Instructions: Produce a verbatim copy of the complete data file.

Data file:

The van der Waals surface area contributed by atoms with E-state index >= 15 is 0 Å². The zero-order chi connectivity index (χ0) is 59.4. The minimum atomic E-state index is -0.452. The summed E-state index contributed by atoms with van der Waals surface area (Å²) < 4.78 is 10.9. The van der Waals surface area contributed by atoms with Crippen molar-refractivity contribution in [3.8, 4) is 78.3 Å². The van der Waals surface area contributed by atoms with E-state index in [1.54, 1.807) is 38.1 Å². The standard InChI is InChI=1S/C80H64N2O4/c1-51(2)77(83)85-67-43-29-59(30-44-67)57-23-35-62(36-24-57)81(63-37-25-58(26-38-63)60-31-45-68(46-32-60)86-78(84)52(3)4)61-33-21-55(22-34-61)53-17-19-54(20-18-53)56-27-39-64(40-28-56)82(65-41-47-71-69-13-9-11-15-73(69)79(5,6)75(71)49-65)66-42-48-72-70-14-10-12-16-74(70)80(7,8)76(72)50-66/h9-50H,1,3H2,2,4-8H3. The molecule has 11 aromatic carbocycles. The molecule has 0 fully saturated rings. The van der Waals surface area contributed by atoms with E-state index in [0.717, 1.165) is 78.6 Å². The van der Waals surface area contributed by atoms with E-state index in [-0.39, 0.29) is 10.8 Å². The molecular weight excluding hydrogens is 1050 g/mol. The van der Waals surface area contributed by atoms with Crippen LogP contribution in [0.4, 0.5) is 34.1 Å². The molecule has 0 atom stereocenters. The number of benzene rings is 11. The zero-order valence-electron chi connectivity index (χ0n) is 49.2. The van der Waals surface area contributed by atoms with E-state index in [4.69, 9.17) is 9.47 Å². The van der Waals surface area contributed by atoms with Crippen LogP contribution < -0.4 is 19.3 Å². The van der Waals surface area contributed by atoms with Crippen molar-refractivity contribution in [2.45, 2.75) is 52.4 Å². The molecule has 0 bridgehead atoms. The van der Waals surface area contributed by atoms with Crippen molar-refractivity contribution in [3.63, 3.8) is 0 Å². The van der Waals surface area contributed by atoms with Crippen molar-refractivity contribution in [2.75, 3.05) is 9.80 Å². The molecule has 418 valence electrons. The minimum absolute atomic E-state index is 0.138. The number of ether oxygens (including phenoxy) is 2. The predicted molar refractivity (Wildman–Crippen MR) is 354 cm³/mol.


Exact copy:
The van der Waals surface area contributed by atoms with E-state index >= 15 is 0 Å². The zero-order chi connectivity index (χ0) is 59.4. The minimum atomic E-state index is -0.452. The summed E-state index contributed by atoms with van der Waals surface area (Å²) < 4.78 is 10.9. The van der Waals surface area contributed by atoms with Crippen molar-refractivity contribution in [3.8, 4) is 78.3 Å². The van der Waals surface area contributed by atoms with E-state index in [1.54, 1.807) is 38.1 Å². The standard InChI is InChI=1S/C80H64N2O4/c1-51(2)77(83)85-67-43-29-59(30-44-67)57-23-35-62(36-24-57)81(63-37-25-58(26-38-63)60-31-45-68(46-32-60)86-78(84)52(3)4)61-33-21-55(22-34-61)53-17-19-54(20-18-53)56-27-39-64(40-28-56)82(65-41-47-71-69-13-9-11-15-73(69)79(5,6)75(71)49-65)66-42-48-72-70-14-10-12-16-74(70)80(7,8)76(72)50-66/h9-50H,1,3H2,2,4-8H3. The molecule has 11 aromatic carbocycles. The molecule has 0 fully saturated rings. The van der Waals surface area contributed by atoms with E-state index in [0.717, 1.165) is 78.6 Å². The van der Waals surface area contributed by atoms with E-state index in [-0.39, 0.29) is 10.8 Å². The molecular weight excluding hydrogens is 1050 g/mol. The van der Waals surface area contributed by atoms with Crippen LogP contribution in [0.4, 0.5) is 34.1 Å². The molecule has 0 atom stereocenters. The number of benzene rings is 11. The zero-order valence-electron chi connectivity index (χ0n) is 49.2. The van der Waals surface area contributed by atoms with E-state index in [4.69, 9.17) is 9.47 Å². The van der Waals surface area contributed by atoms with Crippen LogP contribution < -0.4 is 19.3 Å². The van der Waals surface area contributed by atoms with Crippen molar-refractivity contribution in [2.45, 2.75) is 52.4 Å². The molecule has 0 bridgehead atoms. The van der Waals surface area contributed by atoms with Crippen molar-refractivity contribution in [3.63, 3.8) is 0 Å². The van der Waals surface area contributed by atoms with Crippen molar-refractivity contribution in [2.75, 3.05) is 9.80 Å². The molecule has 418 valence electrons. The minimum absolute atomic E-state index is 0.138. The number of ether oxygens (including phenoxy) is 2. The predicted molar refractivity (Wildman–Crippen MR) is 354 cm³/mol.